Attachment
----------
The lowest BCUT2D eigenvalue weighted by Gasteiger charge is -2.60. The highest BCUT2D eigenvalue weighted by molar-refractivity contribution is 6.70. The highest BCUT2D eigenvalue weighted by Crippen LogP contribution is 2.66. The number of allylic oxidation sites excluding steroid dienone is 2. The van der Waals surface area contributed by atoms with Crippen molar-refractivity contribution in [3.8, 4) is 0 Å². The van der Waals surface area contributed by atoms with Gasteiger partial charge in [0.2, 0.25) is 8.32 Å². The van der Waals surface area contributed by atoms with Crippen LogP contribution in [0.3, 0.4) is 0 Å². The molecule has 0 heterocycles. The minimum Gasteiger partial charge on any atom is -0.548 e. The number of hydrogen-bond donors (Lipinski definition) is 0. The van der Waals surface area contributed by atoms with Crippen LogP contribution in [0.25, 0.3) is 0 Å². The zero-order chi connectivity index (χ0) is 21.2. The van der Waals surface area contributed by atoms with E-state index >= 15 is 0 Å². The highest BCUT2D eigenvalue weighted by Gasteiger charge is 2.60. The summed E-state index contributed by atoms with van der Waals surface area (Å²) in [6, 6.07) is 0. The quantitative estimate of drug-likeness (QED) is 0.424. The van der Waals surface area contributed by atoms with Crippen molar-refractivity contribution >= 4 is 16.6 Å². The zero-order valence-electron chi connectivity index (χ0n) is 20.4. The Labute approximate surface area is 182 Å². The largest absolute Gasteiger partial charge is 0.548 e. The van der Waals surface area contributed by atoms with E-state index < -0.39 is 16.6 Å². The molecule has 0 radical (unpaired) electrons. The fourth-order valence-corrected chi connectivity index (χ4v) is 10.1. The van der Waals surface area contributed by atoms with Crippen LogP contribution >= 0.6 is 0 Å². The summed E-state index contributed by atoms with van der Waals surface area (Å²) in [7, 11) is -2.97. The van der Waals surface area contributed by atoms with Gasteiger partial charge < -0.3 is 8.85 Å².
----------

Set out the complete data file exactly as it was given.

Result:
The lowest BCUT2D eigenvalue weighted by Gasteiger charge is -2.60. The highest BCUT2D eigenvalue weighted by molar-refractivity contribution is 6.70. The highest BCUT2D eigenvalue weighted by Crippen LogP contribution is 2.66. The number of allylic oxidation sites excluding steroid dienone is 2. The van der Waals surface area contributed by atoms with Crippen molar-refractivity contribution in [3.8, 4) is 0 Å². The van der Waals surface area contributed by atoms with Gasteiger partial charge in [0.2, 0.25) is 8.32 Å². The van der Waals surface area contributed by atoms with Crippen LogP contribution in [0.3, 0.4) is 0 Å². The molecule has 0 heterocycles. The minimum Gasteiger partial charge on any atom is -0.548 e. The number of hydrogen-bond donors (Lipinski definition) is 0. The van der Waals surface area contributed by atoms with Crippen LogP contribution in [0.25, 0.3) is 0 Å². The zero-order chi connectivity index (χ0) is 21.2. The van der Waals surface area contributed by atoms with E-state index >= 15 is 0 Å². The highest BCUT2D eigenvalue weighted by Gasteiger charge is 2.60. The summed E-state index contributed by atoms with van der Waals surface area (Å²) in [6, 6.07) is 0. The quantitative estimate of drug-likeness (QED) is 0.424. The van der Waals surface area contributed by atoms with Crippen molar-refractivity contribution >= 4 is 16.6 Å². The zero-order valence-electron chi connectivity index (χ0n) is 20.4. The Labute approximate surface area is 182 Å². The largest absolute Gasteiger partial charge is 0.548 e. The van der Waals surface area contributed by atoms with E-state index < -0.39 is 16.6 Å². The molecule has 0 radical (unpaired) electrons. The fourth-order valence-corrected chi connectivity index (χ4v) is 10.1. The van der Waals surface area contributed by atoms with Crippen LogP contribution >= 0.6 is 0 Å². The summed E-state index contributed by atoms with van der Waals surface area (Å²) in [7, 11) is -2.97. The van der Waals surface area contributed by atoms with Gasteiger partial charge < -0.3 is 8.85 Å².